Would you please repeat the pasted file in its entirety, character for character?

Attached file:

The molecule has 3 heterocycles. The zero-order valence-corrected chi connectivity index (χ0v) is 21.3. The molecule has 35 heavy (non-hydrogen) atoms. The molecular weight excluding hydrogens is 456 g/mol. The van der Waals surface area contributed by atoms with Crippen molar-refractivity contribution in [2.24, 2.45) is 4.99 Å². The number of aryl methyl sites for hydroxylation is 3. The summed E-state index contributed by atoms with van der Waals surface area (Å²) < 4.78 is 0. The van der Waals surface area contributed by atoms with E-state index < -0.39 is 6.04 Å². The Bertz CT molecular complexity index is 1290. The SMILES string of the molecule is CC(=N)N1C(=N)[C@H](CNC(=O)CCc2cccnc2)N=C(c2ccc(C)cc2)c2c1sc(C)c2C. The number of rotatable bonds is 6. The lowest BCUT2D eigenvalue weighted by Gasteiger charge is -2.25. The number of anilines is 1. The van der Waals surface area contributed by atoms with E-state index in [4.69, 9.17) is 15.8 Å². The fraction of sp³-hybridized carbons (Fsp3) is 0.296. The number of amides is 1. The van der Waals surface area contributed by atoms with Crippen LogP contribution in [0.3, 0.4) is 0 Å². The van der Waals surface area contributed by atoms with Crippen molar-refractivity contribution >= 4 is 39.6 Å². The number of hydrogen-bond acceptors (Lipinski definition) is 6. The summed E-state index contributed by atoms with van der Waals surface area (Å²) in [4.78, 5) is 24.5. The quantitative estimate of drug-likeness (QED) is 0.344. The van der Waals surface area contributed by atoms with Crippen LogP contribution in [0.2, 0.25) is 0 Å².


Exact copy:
The molecule has 3 heterocycles. The zero-order valence-corrected chi connectivity index (χ0v) is 21.3. The molecule has 35 heavy (non-hydrogen) atoms. The molecular weight excluding hydrogens is 456 g/mol. The van der Waals surface area contributed by atoms with Crippen molar-refractivity contribution in [2.24, 2.45) is 4.99 Å². The number of aryl methyl sites for hydroxylation is 3. The summed E-state index contributed by atoms with van der Waals surface area (Å²) < 4.78 is 0. The van der Waals surface area contributed by atoms with E-state index < -0.39 is 6.04 Å². The Bertz CT molecular complexity index is 1290. The SMILES string of the molecule is CC(=N)N1C(=N)[C@H](CNC(=O)CCc2cccnc2)N=C(c2ccc(C)cc2)c2c1sc(C)c2C. The number of rotatable bonds is 6. The lowest BCUT2D eigenvalue weighted by Gasteiger charge is -2.25. The number of anilines is 1. The van der Waals surface area contributed by atoms with E-state index in [4.69, 9.17) is 15.8 Å². The fraction of sp³-hybridized carbons (Fsp3) is 0.296. The number of amides is 1. The van der Waals surface area contributed by atoms with Crippen LogP contribution in [0.3, 0.4) is 0 Å². The van der Waals surface area contributed by atoms with Crippen molar-refractivity contribution >= 4 is 39.6 Å². The number of hydrogen-bond acceptors (Lipinski definition) is 6. The summed E-state index contributed by atoms with van der Waals surface area (Å²) in [4.78, 5) is 24.5. The quantitative estimate of drug-likeness (QED) is 0.344. The van der Waals surface area contributed by atoms with Crippen LogP contribution in [0.2, 0.25) is 0 Å².